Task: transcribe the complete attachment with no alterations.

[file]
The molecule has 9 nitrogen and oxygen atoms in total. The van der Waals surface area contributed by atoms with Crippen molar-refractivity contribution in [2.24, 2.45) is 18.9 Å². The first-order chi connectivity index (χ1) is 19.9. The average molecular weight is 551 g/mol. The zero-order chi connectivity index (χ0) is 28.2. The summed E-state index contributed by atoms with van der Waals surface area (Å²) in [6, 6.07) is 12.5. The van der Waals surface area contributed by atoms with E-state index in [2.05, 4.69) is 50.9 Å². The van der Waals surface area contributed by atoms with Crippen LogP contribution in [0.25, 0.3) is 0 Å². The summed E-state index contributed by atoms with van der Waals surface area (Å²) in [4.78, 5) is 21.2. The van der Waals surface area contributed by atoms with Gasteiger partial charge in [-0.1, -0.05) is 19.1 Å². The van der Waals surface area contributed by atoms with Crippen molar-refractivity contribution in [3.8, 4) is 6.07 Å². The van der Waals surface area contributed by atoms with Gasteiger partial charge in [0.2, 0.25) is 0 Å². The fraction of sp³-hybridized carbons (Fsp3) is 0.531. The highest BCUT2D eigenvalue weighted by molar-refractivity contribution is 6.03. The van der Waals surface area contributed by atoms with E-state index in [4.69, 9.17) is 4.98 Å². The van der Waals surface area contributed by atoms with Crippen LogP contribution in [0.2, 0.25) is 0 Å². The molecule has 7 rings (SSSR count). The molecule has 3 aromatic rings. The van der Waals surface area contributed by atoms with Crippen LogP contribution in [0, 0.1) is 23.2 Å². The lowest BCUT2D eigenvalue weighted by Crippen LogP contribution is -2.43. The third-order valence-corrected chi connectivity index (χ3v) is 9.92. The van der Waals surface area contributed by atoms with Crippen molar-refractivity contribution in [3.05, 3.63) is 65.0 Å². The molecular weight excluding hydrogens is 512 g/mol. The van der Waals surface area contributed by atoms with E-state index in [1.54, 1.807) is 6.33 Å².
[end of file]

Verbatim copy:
The molecule has 9 nitrogen and oxygen atoms in total. The van der Waals surface area contributed by atoms with Crippen molar-refractivity contribution in [2.24, 2.45) is 18.9 Å². The first-order chi connectivity index (χ1) is 19.9. The average molecular weight is 551 g/mol. The zero-order chi connectivity index (χ0) is 28.2. The summed E-state index contributed by atoms with van der Waals surface area (Å²) in [6, 6.07) is 12.5. The van der Waals surface area contributed by atoms with E-state index in [2.05, 4.69) is 50.9 Å². The van der Waals surface area contributed by atoms with Crippen LogP contribution in [0.25, 0.3) is 0 Å². The summed E-state index contributed by atoms with van der Waals surface area (Å²) in [4.78, 5) is 21.2. The van der Waals surface area contributed by atoms with Gasteiger partial charge in [-0.1, -0.05) is 19.1 Å². The van der Waals surface area contributed by atoms with Crippen molar-refractivity contribution in [3.8, 4) is 6.07 Å². The van der Waals surface area contributed by atoms with Gasteiger partial charge in [0.2, 0.25) is 0 Å². The fraction of sp³-hybridized carbons (Fsp3) is 0.531. The highest BCUT2D eigenvalue weighted by molar-refractivity contribution is 6.03. The van der Waals surface area contributed by atoms with E-state index in [4.69, 9.17) is 4.98 Å². The van der Waals surface area contributed by atoms with Crippen LogP contribution in [0.2, 0.25) is 0 Å². The molecule has 7 rings (SSSR count). The molecule has 3 aromatic rings. The van der Waals surface area contributed by atoms with Crippen LogP contribution in [0, 0.1) is 23.2 Å². The lowest BCUT2D eigenvalue weighted by Crippen LogP contribution is -2.43. The third-order valence-corrected chi connectivity index (χ3v) is 9.92. The van der Waals surface area contributed by atoms with Crippen molar-refractivity contribution in [3.05, 3.63) is 65.0 Å². The molecular weight excluding hydrogens is 512 g/mol. The van der Waals surface area contributed by atoms with E-state index in [1.54, 1.807) is 6.33 Å².